Whatever you think of Donald Trump not promising to immediately accept the election result, don’t believe anyone who says challenging the result would be unprecedented. Donald Trump is not the first candidate to say a presidential election was “rigged.”

People were up in even more of a lather in previous elections. Four times in the history of the United States, it wasn’t the voters, or even presidential electors, that chose the president. Rather, it was a separate branch of government. I write about these in my book, “Tainted by Suspicion: The Secret Deals and Electoral Chaos of Disputed Presidential Elections.”

In the nation’s history, four candidates who lost the popular vote became president, but there was by no means anything illegal about it. The Electoral College decides the presidency, not the popular vote. Until the Constitution is amended, it will remain that way. There is an effort among some states to undermine the Electoral College by agreeing to have their electors vote for whoever won the national popular vote. While this might not honor the wishes of the voters in their own state, state legislatures have the right to apportion electors however they wish. Other states have debated proportional awarding of electoral votes—as Maine and Nebraska already have. But again, it’s up to the states.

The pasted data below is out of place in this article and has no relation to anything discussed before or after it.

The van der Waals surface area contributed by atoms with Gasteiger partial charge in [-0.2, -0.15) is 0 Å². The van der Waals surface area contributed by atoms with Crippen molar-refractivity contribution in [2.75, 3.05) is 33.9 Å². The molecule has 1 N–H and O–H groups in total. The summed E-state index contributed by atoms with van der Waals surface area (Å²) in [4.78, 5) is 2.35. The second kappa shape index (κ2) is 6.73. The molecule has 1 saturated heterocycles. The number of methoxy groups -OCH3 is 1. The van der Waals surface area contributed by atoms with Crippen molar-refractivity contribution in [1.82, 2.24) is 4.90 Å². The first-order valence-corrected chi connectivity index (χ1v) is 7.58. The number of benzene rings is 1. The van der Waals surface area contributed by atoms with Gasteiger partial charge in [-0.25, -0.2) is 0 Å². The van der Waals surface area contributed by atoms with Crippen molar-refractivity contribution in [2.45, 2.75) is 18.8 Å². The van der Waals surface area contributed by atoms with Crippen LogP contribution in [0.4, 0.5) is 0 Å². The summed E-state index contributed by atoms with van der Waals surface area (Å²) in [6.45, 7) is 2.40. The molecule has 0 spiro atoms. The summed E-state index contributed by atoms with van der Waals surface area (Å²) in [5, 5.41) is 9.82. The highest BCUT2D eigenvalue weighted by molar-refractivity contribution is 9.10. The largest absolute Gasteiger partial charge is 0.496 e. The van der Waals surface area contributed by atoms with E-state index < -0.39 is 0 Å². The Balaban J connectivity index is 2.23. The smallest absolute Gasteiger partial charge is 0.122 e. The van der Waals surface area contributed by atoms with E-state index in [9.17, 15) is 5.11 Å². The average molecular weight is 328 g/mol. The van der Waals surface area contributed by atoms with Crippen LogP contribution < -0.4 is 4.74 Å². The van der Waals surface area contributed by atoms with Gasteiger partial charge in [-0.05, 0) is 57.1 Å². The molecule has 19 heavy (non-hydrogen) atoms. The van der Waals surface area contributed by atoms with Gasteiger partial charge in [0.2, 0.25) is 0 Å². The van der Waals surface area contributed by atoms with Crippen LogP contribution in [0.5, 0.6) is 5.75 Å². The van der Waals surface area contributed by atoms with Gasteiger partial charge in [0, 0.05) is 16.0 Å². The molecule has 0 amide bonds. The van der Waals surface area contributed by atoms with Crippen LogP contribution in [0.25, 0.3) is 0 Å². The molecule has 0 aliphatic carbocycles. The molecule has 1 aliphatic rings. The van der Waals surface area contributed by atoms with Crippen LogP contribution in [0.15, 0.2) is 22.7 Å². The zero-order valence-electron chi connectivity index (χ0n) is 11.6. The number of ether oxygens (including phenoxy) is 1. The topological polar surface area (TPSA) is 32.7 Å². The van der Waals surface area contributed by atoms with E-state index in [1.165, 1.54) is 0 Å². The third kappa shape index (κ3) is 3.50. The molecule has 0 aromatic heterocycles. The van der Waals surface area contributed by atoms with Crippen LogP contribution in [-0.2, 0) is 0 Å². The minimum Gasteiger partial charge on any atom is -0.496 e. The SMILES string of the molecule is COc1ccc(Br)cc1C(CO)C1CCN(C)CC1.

It should be noted that of the four presidents to emerge from these odd situations—Thomas Jefferson, John Quincy Adams, Rutherford B. Hayes and George W. Bush—there were no claims that Jefferson was selected rather than elected.

For most, 2000 is the frame of reference. But a majority was able to accept the Supreme Court’s verdict in Bush v. Gore, even though many Democrats take it as an article of faith they were robbed in Florida. But other examples are more profound. Two elections could have led to war.

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